When we bought our co-op, we received a list of house rules. Some were relics of the 1920s, like the rule forbidding packages or groceries being taken up the stairs (dumbwaiter only!). Others were more relevant, like the rule for 80 percent of the floors being covered with rugs.
While we’re on the top floor of this building, we have been on lower floors in the past, and know how irritating stompy neighbors can be. And we have pets, pets that love running down this hallway together. A runner was a necessity.
Finding a runner long and narrow enough, however, was hard. So instead I ordered Flor carpet tiles. They’re definitely pricier than buying a regular runner, but I love them. They stay put and can be replaced individually, and better yet, they perfectly fit in the hallway.
For lighting, I used the tole chandelier from our last apartment. The chandelier combined with the pink runner makes what is a bleak hallway a bit more cheerful.
I still have plans to wallpaper the entry, and I think I’d like to extend that wallpaper down the hall as well. The long blank wall drives me batty, and I don’t think any amount of art alone would fix it. But in the grand scheme of things, I no longer have a hole in the hall ceiling and all of the doors are painted, so I’ll survive with an annoyingly blank wall for a while.
If you’ve ever toured a colonial-era home, you were probably introduced to the concept of public and private rooms. The idea is simple: all the really nice, formal things are concentrated in rooms that could be viewed by the public, and as you moved through the house to the more private rooms, the architecture would simplify. Intricate mouldings did not extend through the entirety of the house, for example. Formality was like a shield; if you were close with a member of the house, you were likely entertained in a less formal sitting room. But an outsider? Fancy fancy room for you, with the foyer being the first line of formal defense.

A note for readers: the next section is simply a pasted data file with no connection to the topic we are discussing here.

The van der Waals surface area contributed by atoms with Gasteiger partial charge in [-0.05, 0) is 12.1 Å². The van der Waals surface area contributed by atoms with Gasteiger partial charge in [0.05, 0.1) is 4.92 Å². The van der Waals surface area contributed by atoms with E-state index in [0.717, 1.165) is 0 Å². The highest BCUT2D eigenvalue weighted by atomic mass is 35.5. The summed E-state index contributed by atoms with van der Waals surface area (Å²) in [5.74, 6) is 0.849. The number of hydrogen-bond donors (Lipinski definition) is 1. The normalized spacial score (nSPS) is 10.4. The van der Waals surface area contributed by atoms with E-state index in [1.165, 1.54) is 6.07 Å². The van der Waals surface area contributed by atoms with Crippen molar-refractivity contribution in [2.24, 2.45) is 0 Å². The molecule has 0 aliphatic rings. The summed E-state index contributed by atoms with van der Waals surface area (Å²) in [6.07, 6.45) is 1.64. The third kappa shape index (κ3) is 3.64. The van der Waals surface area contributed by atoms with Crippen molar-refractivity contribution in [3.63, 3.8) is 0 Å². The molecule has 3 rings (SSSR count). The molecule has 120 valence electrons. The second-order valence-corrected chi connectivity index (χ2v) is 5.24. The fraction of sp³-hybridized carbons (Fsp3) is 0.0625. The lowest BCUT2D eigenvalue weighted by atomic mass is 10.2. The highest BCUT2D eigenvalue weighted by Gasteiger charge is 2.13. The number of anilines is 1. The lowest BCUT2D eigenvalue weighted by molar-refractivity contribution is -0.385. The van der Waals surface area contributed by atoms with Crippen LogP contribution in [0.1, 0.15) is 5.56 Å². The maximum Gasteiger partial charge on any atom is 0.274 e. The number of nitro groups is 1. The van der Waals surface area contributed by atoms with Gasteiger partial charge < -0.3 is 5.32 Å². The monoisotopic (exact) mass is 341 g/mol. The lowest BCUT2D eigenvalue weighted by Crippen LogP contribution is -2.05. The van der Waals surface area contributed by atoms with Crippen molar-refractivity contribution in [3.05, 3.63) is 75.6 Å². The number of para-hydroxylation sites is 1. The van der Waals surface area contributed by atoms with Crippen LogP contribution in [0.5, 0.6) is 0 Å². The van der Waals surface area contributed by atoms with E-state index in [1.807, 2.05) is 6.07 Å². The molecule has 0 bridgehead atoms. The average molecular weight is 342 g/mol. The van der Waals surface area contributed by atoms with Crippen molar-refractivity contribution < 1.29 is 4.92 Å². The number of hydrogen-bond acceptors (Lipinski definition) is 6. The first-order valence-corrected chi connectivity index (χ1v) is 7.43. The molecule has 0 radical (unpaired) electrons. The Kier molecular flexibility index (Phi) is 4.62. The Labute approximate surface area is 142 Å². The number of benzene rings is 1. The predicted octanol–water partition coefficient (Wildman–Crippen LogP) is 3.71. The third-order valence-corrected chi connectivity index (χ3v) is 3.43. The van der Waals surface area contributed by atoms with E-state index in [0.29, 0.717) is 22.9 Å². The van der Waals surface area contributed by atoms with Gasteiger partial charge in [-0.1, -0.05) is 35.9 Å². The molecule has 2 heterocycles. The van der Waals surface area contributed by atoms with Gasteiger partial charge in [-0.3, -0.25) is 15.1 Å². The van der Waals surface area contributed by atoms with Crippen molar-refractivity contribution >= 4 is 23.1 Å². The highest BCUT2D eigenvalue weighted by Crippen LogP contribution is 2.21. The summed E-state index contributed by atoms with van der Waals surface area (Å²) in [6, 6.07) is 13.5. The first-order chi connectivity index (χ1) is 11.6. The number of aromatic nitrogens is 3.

So practical application today: if you ever find yourself in a colonial-style mcmansion where absolutely every room has dentil moulding, you can tut-tut in your head about their lack of historical accuracy! What fun!
I bring this up because our modest 1919 apartment embraced the same concept. All of our doors have these lovely glass knobs, but the closets are cleverly equipped with porcelain knobs on the other side. Why have a pretty thing no one sees? And indeed, solid brass hardware is only used on the public-facing sides of the closet doors. The interiors are fitted with brass-plated hardware. I love that practicality.
As you can see, I’ve painted the door and finished the hardware. We stripped the door before painting, and I have mixed feelings about the results. The final layer of paint was oil-based and very difficult to strip. On the interior side we just left it in tact, but the hallway-facing side we attempted to get through that layer of paint, with poor results. It was a job probably requiring some manner of power tools. So I think going forward we’ll just strip the top layers of latex paint, which aren’t too terrible to remove, and then prep the surface for painting.
I went with Deep Caviar in a high gloss enamel and I’m really happy with the color. The hallway doesn’t get a ton of light so it’s hard to see with an iphone photo, but the color reads as a chalky black-brown. All of the hallway doors will be painted in this color, with the interior side of the bathroom and bedroom doors painted white. By the spring, we should be done with the door slog!